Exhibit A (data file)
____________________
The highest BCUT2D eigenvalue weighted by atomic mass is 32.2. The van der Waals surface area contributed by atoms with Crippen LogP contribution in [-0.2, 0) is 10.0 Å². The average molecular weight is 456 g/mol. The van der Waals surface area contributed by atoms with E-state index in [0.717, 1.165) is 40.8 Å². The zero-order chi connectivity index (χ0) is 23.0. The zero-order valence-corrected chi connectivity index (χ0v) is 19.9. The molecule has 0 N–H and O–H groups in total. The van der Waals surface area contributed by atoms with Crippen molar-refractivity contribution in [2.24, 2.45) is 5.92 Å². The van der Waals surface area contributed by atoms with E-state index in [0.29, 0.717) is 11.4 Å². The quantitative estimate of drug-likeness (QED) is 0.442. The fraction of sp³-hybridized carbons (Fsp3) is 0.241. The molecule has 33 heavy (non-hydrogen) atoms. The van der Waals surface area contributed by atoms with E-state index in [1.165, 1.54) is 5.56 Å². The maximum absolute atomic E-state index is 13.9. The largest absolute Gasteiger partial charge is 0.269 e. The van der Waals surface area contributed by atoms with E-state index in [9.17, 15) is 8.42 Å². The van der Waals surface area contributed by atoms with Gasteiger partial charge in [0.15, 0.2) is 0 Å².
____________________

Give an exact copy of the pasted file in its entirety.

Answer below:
The highest BCUT2D eigenvalue weighted by atomic mass is 32.2. The van der Waals surface area contributed by atoms with Crippen LogP contribution in [-0.2, 0) is 10.0 Å². The average molecular weight is 456 g/mol. The van der Waals surface area contributed by atoms with E-state index in [0.717, 1.165) is 40.8 Å². The zero-order chi connectivity index (χ0) is 23.0. The zero-order valence-corrected chi connectivity index (χ0v) is 19.9. The molecule has 0 N–H and O–H groups in total. The van der Waals surface area contributed by atoms with Crippen molar-refractivity contribution in [2.24, 2.45) is 5.92 Å². The van der Waals surface area contributed by atoms with E-state index in [0.29, 0.717) is 11.4 Å². The quantitative estimate of drug-likeness (QED) is 0.442. The fraction of sp³-hybridized carbons (Fsp3) is 0.241. The molecule has 33 heavy (non-hydrogen) atoms. The van der Waals surface area contributed by atoms with E-state index in [1.165, 1.54) is 5.56 Å². The maximum absolute atomic E-state index is 13.9. The largest absolute Gasteiger partial charge is 0.269 e. The van der Waals surface area contributed by atoms with E-state index in [9.17, 15) is 8.42 Å². The van der Waals surface area contributed by atoms with Gasteiger partial charge in [0.15, 0.2) is 0 Å².